2020 has been a year for the books: a global pandemic, economic fallout, local budget cuts – and yet this summer we had record-breaking visitation to our public lands. We’re fortunate to benefit from the open space, wildlife, and recreational opportunities that result from living within the Greater Yellowstone Ecosystem. The environment takes care of us, both in sickness and in health. Our public lands support beloved local businesses, provide revenue for essential government and community services, and offer refuge and rejuvenation even in quarantine. However, our local trail systems, watersheds, and wildlife have had to respond to the environmental effects of overuse and crowding. We need proactive measures to protect our public lands and conserve what we love about Jackson Hole.
The town and county are facing major budget impacts from the pandemic, and are considering having to cut core community services like emergency services, snow plowing, affordable housing that local workers can afford, let alone protecting water quality and maintaining open spaces. And as awful as COVID-19 has been, the incoming impacts of climate change could be much worse. The threats to our public lands, wildlife, and community character are rapidly increasing, but our resources to protect them are not.
The general penny could help with COVID-19 recovery now and support conservation and climate action later. Our vision for the general penny is to fund solutions for short-term community needs first, meaning funds in the first couple years go towards health care, emergency services, human services, and business recovery; with a small portion dedicated to laying the foundation for our long-term sustainability. Our long-term vision includes a portion to human services and continuing recovery needs, in addition to long-term community priorities of conservation / ecosystem stewardship, affordable housing, and transportation.
Money raised from a general penny can be used to support a variety of community needs, and the ballot language can’t “dedicate” revenue to any specific projects. This means it is up to all of us to ensure that our elected representatives make good decisions in next year’s budget and fund the work we care about. At the Alliance, we promise that we will advocate strongly for allocating new funding to conservation work.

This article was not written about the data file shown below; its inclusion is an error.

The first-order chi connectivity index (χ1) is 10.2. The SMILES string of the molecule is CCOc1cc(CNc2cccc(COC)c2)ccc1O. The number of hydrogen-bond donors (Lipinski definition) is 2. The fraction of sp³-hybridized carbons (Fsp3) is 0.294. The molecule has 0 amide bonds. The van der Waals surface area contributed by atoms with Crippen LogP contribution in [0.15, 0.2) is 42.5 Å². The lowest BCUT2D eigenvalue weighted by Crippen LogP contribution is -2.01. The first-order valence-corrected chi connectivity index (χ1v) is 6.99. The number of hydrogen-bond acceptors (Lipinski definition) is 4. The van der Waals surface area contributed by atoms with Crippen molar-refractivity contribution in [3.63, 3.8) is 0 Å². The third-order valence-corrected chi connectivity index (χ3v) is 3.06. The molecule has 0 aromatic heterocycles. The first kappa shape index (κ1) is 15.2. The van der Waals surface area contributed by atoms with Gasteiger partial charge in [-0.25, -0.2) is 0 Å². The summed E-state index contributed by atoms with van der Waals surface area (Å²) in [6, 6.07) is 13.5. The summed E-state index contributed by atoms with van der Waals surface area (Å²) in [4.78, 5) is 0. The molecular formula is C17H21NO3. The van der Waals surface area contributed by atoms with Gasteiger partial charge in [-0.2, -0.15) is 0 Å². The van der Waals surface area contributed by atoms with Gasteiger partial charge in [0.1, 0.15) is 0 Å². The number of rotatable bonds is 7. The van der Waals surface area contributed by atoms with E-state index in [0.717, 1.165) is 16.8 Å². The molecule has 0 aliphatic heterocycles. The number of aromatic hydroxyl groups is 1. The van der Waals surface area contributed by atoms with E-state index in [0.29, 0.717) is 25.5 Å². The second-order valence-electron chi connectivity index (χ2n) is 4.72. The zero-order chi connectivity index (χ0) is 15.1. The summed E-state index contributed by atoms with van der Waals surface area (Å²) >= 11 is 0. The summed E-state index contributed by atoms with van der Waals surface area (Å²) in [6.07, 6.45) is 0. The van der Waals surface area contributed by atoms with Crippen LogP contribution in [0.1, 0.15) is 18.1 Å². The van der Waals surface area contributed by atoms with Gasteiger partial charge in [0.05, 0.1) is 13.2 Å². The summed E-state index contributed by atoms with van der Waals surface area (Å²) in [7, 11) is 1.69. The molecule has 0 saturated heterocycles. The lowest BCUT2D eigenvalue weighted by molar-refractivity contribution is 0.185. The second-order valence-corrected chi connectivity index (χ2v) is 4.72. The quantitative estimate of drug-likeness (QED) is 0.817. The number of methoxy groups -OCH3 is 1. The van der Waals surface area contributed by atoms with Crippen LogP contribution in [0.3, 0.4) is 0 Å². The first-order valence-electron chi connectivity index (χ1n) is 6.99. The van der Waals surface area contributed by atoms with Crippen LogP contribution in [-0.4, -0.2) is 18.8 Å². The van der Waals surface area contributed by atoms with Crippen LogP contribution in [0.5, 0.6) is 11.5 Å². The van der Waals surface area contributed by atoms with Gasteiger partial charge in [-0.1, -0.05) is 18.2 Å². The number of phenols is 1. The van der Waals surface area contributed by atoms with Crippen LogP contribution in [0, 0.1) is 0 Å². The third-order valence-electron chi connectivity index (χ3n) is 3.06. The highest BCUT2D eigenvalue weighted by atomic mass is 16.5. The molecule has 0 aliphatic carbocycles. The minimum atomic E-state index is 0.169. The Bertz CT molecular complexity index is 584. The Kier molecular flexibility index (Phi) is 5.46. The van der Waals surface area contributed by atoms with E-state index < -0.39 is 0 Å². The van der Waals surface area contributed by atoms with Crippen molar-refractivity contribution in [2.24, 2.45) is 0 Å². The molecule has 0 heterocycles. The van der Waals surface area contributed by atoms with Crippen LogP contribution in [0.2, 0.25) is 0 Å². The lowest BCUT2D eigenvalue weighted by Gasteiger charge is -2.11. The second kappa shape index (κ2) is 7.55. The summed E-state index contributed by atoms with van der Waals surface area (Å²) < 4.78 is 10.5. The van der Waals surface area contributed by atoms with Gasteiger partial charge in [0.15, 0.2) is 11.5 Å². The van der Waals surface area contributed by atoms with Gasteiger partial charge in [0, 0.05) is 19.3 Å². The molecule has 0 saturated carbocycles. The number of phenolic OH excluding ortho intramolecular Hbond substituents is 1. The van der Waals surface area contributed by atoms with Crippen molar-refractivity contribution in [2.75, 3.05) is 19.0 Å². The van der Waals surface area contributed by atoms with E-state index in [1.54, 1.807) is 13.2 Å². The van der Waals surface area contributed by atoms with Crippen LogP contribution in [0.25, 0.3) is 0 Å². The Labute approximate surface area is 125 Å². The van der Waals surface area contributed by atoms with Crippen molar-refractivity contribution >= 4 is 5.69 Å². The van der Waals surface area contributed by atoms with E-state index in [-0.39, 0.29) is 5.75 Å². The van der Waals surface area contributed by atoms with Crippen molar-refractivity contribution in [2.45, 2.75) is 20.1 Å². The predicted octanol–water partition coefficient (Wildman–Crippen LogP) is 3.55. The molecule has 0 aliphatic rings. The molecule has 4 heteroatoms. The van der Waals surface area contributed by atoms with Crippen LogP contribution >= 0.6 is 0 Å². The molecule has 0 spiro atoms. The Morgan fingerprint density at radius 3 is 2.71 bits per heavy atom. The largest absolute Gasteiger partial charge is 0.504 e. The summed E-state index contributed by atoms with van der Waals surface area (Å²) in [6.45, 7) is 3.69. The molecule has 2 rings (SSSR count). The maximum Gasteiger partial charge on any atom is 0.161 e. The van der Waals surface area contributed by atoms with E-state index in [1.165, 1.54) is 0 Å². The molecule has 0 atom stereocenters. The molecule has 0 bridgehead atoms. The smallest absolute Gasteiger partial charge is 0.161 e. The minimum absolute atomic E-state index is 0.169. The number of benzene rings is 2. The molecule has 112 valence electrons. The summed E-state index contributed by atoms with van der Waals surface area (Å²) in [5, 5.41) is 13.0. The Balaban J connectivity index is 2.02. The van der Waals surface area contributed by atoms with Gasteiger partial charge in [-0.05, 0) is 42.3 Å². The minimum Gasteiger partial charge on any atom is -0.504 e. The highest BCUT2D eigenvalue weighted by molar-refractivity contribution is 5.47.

We will advocate for general penny revenue to go towards ecosystem goals, action plans, and staffing, to catch up to what the town and county have done for housing and transportation. Our community has invested significant time and resources into creating a Housing Action Plan and the Integrated Transportation Plan. There are clear and measurable goals, like “at least 65% of local workers live locally.”
But we have nothing like that for conservation, even though ecosystem stewardship is at the core of the vision of the Comprehensive Plan – to
“Preserve and protect the area’s ecosystem in order to ensure a healthy environment, community and economy for current and future generations.”
We need measurable conservation goals, and we need a Conservation / Ecosystem Action Plan that outlines clear metrics and a prioritized path forward. We need dedicated ecological staff in local government to implement these plans and focus on protecting the area’s ecosystem, represent our community’s goals in federal and state planning processes (such as Snow King and the Wildlife Crossings Master Plan), and review internal decisions for their environmental impacts (such as water quality in Hoback or Flat Creek).
We believe prioritizing and funding additional natural resources staff and creating measurable ecosystem and climate action plans and goals is the clearest way to protect our area’s ecosystem. A general penny tax in this year’s election is the best chance we have to create space in next year’s budgets for the strategies that will live up to our community values of ecosystem stewardship.
Increasing our sales tax by 1% is not a perfect solution, but it is the best tool we currently have available. More than half of the revenue collected from the general penny would be paid by tourists, providing around $16 million dollars in additional revenue for town and county to meet community needs. Other options for raising local revenue would raise less money and place the burden squarely on residents and business owners. We would rather have the ever-growing number of visitors help pay for their impacts.
We hope you’ll join us in advocating for conservation funding in the town and county budgets early next year. But first, if we want to keep Jackson Hole whole and wild, then we need you to vote to support the general penny.
Please join us in voting FOR the measure and encourage your friends and neighbors to support it too!